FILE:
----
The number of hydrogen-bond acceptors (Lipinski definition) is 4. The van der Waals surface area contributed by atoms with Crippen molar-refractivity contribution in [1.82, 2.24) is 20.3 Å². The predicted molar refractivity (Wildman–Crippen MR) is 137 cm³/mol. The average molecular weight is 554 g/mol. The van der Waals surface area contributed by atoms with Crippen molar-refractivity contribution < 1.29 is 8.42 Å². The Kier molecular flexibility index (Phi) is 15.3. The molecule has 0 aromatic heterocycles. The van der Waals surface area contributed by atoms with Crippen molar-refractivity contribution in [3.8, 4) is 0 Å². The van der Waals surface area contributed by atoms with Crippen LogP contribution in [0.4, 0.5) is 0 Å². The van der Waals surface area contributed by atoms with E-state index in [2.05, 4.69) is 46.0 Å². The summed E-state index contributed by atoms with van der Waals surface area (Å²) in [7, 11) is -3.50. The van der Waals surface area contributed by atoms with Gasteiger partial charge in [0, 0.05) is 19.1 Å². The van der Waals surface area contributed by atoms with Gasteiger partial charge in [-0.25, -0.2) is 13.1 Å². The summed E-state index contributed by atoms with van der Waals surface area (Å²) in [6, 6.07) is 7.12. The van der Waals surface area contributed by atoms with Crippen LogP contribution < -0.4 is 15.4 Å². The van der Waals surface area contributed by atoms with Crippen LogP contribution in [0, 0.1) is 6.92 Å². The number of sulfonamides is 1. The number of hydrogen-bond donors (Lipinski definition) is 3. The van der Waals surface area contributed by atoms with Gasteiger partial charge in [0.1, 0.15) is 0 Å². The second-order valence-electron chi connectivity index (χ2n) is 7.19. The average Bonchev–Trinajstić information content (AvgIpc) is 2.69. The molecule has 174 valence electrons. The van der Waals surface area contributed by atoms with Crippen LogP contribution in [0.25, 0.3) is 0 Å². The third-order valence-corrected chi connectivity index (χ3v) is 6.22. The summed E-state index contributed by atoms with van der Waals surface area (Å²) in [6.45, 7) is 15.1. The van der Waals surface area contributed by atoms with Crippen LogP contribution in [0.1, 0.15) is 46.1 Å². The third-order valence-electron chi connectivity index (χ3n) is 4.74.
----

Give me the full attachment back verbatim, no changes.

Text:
The number of hydrogen-bond acceptors (Lipinski definition) is 4. The van der Waals surface area contributed by atoms with Crippen molar-refractivity contribution in [1.82, 2.24) is 20.3 Å². The predicted molar refractivity (Wildman–Crippen MR) is 137 cm³/mol. The average molecular weight is 554 g/mol. The van der Waals surface area contributed by atoms with Crippen molar-refractivity contribution < 1.29 is 8.42 Å². The Kier molecular flexibility index (Phi) is 15.3. The molecule has 0 aromatic heterocycles. The van der Waals surface area contributed by atoms with Crippen molar-refractivity contribution in [3.8, 4) is 0 Å². The van der Waals surface area contributed by atoms with Crippen LogP contribution in [0.4, 0.5) is 0 Å². The van der Waals surface area contributed by atoms with E-state index in [2.05, 4.69) is 46.0 Å². The summed E-state index contributed by atoms with van der Waals surface area (Å²) in [7, 11) is -3.50. The van der Waals surface area contributed by atoms with Gasteiger partial charge in [0, 0.05) is 19.1 Å². The van der Waals surface area contributed by atoms with Gasteiger partial charge in [-0.25, -0.2) is 13.1 Å². The summed E-state index contributed by atoms with van der Waals surface area (Å²) in [6, 6.07) is 7.12. The van der Waals surface area contributed by atoms with Crippen LogP contribution < -0.4 is 15.4 Å². The van der Waals surface area contributed by atoms with Crippen LogP contribution in [0, 0.1) is 6.92 Å². The number of sulfonamides is 1. The number of hydrogen-bond donors (Lipinski definition) is 3. The van der Waals surface area contributed by atoms with Gasteiger partial charge in [0.1, 0.15) is 0 Å². The second-order valence-electron chi connectivity index (χ2n) is 7.19. The average Bonchev–Trinajstić information content (AvgIpc) is 2.69. The molecule has 174 valence electrons. The van der Waals surface area contributed by atoms with Crippen LogP contribution in [0.25, 0.3) is 0 Å². The third-order valence-corrected chi connectivity index (χ3v) is 6.22. The summed E-state index contributed by atoms with van der Waals surface area (Å²) in [6.45, 7) is 15.1. The van der Waals surface area contributed by atoms with Crippen LogP contribution in [0.1, 0.15) is 46.1 Å². The third-order valence-electron chi connectivity index (χ3n) is 4.74.